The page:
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Braving Shanghai's snake hot pot restaurant
With all sorts of snake on the food and drinks card, this joint is for the more adventurous of diners
From nose to tail, Chinese cuisine has long featured dishes that use all parts of all types of creatures.
The southern province of Guangdong is especially known for its peculiar food culture. Extreme cases are monkey brains and a recent report of braised koala.
In Shanghai, a visit to hot pot restaurant Jin Long She (金龙蛇) confirms that China’s most sophisticated city is no slouch when it comes to adventurous eating.
Snake hot pot in Shanghai
Jin Long She’s draw is snake hot pot.
In some parts of China, consumption of the slithering reptile is thought to increase male virility. And while female diners at Jin Long She (literally, Gold Dragon Snake) are welcome, they should be advised that dining here means being subjected to shameless though lighthearted sexual innuendo.
The restaurant also serves rabbit, pheasant and goose, depending on the season.
A sense of occasion energizes any event in which you see your dinner moving just minutes before mealtime.
“I didn’t eat meat for seven years because I couldn’t in good conscience eat something I wouldn’t kill myself," explains Shanghai resident and lapsed vegetarian Harley Jobb. "But I’ve had a fear of snakes as long as I can remember, so game on.”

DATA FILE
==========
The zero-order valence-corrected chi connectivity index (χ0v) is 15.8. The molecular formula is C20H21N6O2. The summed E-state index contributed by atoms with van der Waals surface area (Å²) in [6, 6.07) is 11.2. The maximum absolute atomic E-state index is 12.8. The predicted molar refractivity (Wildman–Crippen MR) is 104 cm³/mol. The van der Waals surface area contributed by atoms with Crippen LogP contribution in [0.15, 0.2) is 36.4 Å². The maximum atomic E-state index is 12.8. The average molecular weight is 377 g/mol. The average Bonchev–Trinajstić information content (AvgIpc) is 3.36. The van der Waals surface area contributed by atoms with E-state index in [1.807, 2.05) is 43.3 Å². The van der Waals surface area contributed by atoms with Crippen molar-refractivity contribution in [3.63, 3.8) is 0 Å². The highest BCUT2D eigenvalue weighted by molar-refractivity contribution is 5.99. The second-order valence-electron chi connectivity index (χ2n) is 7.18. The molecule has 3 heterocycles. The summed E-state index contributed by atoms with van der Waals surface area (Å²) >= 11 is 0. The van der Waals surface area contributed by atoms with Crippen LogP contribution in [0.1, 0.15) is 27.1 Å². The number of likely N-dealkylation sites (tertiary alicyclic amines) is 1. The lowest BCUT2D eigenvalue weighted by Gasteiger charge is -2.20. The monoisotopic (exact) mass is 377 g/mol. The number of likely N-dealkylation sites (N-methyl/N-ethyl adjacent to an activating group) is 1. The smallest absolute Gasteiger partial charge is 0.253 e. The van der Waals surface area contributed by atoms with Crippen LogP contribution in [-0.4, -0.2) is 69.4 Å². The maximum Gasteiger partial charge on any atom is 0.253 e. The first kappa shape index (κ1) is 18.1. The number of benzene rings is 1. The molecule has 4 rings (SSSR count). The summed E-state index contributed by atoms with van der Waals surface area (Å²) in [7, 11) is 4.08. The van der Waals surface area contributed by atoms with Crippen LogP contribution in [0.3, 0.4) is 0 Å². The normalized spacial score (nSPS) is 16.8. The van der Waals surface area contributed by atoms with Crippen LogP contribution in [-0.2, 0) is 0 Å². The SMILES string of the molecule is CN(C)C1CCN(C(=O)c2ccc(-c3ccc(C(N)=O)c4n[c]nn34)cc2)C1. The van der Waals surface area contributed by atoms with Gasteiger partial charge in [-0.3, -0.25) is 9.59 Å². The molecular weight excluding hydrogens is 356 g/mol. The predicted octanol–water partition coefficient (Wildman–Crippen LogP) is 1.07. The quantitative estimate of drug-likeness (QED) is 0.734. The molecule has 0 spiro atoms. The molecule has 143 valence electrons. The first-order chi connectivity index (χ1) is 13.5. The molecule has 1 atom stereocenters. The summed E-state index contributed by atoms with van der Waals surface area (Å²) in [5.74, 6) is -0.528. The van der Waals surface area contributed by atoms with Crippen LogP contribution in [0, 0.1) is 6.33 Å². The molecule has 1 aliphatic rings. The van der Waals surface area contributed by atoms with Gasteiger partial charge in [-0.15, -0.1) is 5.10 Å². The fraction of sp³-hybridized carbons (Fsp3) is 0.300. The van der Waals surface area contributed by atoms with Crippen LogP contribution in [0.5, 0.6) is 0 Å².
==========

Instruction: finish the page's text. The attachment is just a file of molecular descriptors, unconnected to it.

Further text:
Snake, hare and goose
Jin Long She general manager Philip Lee (李菲) is a jovial host.
“While most of our clientele are Chinese, we get a lot of Russians and Germans,” says Lee. “In fact, we were recently featured on a German television show.”
Lee helped us select some of the most popular dishes.
After an aperitif of snake-head liquor (蛇头酒, RMB 218 for a 500ml bottle), we munched on braised snake uriah shaw (卤水蛇段, RMB 58), a dish redolent of KFC chicken, with a beef jerky texture.
With appetites aroused and our burbling snake bone hot pot soup base (龙骨清汤, RMB30) in front of us, we started cooking.
Uriah shaw (乌梢蛇, RMB68 per plate), a common non-poisonous snake in China, was chewy and took on the flavor of the hot pot, like a sort of serpent tofu.
This was rounded out by strips of lean meat from hare (野兔, RMB58 for 500g) and wild goose (鹅, RMB95 for 500g); the latter was shot with a large dose of baijiu before having its neck wrung, presumably to ease its transition into the next world.
Our hot pot was accompanied by bottles of beer and, more interestingly, cups of snake blood and cocktails of snake bile and baijiu (off menu and available upon request).
King cobra (五步蛇, RMB288 for 500g) and copperhead, grandly called by its Latin name Agkistrodon (眼镜蛇 RMB488 for 500g), were unavailable on the day of our visit.
Both snakes appear on the menu and can be simmered in broth. Those who wish to drink king cobra or copperhead broth are advised to provide the restaurant at least two or three hours warning.
Alternative dining experience
It's true -- snake tastes like chicken.
Cooked in a hot pot, the texture of snake can be slightly rubbery, while the braised version evokes the fried chicken of the U.S. South.
Snake hot pot seems unlikely to become the latest trend in Shanghai’s ever-fickle dining scene, but Jin Long She provides an interesting change of pace for mainstream diners.
Jin Long She Restaurant (金龙蛇餐厅)
26 Wuxing Lu 26, near Huaihai Zhong Lu
+86 021 6466 6918
11 a.m.-3 a.m.